4 Important Facts Surrounding Cybersecurity Awareness

cybersecurity awareness

Cybersecurity awareness is relevant to everyone in business today, but it is of particular concern within the multifamily industry. In this blog, we’ll discuss 4 important facts surrounding cybersecurity awareness, including how you can become a “human firewall” for your communities and stay one step ahead of potential security breaches.

  1. What does “Cybersecurity Awareness” mean?
    Cybersecurity awareness is a deeper understanding of the types of threats your business may encounter and knowledge of some effective tools and practices to help protect your business. If you can promote cybersecurity awareness among your staff, you’ll be much less likely to experience the devastation a breach can cause.
  1. Why is cybersecurity awareness important?
    There are several reasons why cybersecurity awareness is vital for the health of your business. Among those are:
  • Ever-increasing number and sophistication of threats – Those working to breach your systems constantly improve and fine-tune their processes, and there are more and more breach incidents each year.
  • Protection of yourself and your assets – Your communities have a large database of vital information that should only be accessible by authorized people.
  • Cost of incident downtime and recovery – When a security breach occurs, it costs a considerable cost to stop it, recover the systems, and get everything back on track.
  • Company public image – A security breach can negatively impact your public image and cause prospects to hesitate to do business with you.
  • The final layer of defense – If your technological systems fail, your staff will act as the final line of defense against would-be hackers.
  1. What are some of the common pitfalls to effective cybersecurity?
    Systems hacking has become a multi-billion-dollar business, and it can come in several different forms. The most common types of security issues you will likely encounter include:

Malware – Malware is software intended to harm your computer and systems. Some examples of malware are:

  • Viruses
  • Worms
  • Trojans
  • Ransomware
  • Spyware

Additional threats in this category are:

  • Botnets
  • Hacking
  • Pharming
  • Phishing
  • Identity theft
  • Credit card fraud
  • WiFi eavesdropping
  • DoS/DDoS
  • Rootkit
  • Email hoax
  • Social engineering
  • Human factor

Scareware – Scareware attacks usually involve a hoax that looks like a legitimate company warning you of trouble. Some examples:

  • A message that tricks you into calling “Microsoft” and paying money to fix a fake issue
  • A request for remote access to your computer to “fix” the issue
  • Web pages that look similar to real pages (like Office365 or Facebook) and want your login information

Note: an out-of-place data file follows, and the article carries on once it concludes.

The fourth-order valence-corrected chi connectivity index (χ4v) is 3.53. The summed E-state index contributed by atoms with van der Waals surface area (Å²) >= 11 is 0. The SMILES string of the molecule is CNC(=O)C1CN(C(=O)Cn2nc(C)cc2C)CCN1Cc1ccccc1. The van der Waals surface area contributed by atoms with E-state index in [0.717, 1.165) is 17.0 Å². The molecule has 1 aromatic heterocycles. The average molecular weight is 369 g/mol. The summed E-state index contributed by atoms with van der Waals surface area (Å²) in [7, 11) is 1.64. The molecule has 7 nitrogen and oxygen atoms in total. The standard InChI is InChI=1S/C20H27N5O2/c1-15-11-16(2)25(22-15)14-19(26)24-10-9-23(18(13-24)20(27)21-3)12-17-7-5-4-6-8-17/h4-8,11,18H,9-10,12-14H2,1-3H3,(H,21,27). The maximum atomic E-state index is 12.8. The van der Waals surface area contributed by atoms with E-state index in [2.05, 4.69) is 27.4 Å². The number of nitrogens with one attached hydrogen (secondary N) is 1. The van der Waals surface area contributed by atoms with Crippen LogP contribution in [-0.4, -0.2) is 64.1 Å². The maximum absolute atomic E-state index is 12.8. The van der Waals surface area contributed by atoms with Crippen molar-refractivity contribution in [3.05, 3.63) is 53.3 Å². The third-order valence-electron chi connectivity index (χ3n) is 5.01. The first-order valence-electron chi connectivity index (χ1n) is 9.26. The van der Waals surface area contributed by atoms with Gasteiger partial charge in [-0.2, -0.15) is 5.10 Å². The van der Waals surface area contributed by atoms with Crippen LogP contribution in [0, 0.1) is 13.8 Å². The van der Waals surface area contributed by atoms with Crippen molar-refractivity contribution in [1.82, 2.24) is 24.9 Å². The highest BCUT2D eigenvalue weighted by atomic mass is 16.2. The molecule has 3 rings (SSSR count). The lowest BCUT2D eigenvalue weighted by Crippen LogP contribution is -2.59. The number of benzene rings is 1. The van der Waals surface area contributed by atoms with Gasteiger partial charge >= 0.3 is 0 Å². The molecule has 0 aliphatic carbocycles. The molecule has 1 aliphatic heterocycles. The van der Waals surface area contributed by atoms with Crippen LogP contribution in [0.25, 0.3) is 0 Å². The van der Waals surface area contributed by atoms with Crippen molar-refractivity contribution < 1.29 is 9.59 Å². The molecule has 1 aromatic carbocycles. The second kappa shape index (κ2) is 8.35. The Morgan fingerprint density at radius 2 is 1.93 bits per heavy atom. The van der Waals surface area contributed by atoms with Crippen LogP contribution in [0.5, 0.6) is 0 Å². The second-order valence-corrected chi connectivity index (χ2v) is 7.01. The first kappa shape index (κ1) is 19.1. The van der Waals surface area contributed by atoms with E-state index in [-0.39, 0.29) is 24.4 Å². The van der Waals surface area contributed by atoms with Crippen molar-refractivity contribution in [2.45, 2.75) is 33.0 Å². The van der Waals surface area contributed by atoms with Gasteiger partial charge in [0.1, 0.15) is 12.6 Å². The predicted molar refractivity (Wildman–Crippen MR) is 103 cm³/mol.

Social Engineering – Social engineering uses social techniques to obtain information or money via email or phone illicitly.

Phishing – Property management companies are definitely a target of phishing!

  • Many times, hackers learn the organizational structure of your company from your website
  • Hackers study your vendors and processes
  • Hackers use stolen information from the dark web to create realistic signatures/emails

Some of the ways you may encounter phishing include:

  • Fake emails from executives, regionals, to property staff requesting “favors” (always check the email address!)
  • Fake emails from your IT department stating your credentials are expired
  • Fake invoices from vendors with suspicious attachments
  • Fake documents being sent from property scanner
  • Fake voicemail attachments
  • Extortion emails (rare, but very effective)
  1. How can you avoid becoming a victim and instead become a “Human Firewall”?
    Before we discuss becoming a “human firewall,” let’s review what the term “firewall” means. A firewall is a network security device that monitors traffic to or from your network. It allows or blocks traffic based on a defined set of security rules. Being a “human firewall” means that you act in a similar capacity – reviewing information that you encounter (emails, websites, etc.) and determining whether or not it is legitimate.

To become a “human firewall” you need:

  • A stop-and-think mindset…and common sense
  • To use Google search (AKA Google-Fu)
  • Basic understanding of how the attacks take place

Finally, we’ll discuss some tips for how to actually circumvent or eliminate some of the attacks you may encounter.

  • Scareware Prevention and Elimination
    • It can happen even if you have good security software installed – it can originate from streaming podcast sites or web advertisements
    • Don’t click anything if you are not familiar with the sender (check that email address!)
    • Ctrl-Alt-Delete is your friend – Kill the task.
    • If that isn’t possible, hold down the power button on the computer to power cycle your computer
    • If scareware is still present after reboot, call your IT support team
  • Physical Threats
    • Shoulder surfing – lookout for who may be looking at your monitor
    • Tailgating
    • External drives – avoid free thumb drives
    • Desktop security – lock your screen when you’re away from your desk
    • Always ask vendors for credentials and verify the purpose of their visit, especially if they are working on telecom, door access control, or other amenities with technology

Much of the time, if you can spend a few extra seconds taking a closer look, you can find the “tells” to show the solicitation you’ve received is not legitimate and act as a powerful “human firewall.”

Contributed by:

Travis Street
President and Founder, CTS Multifamily IT Solutions

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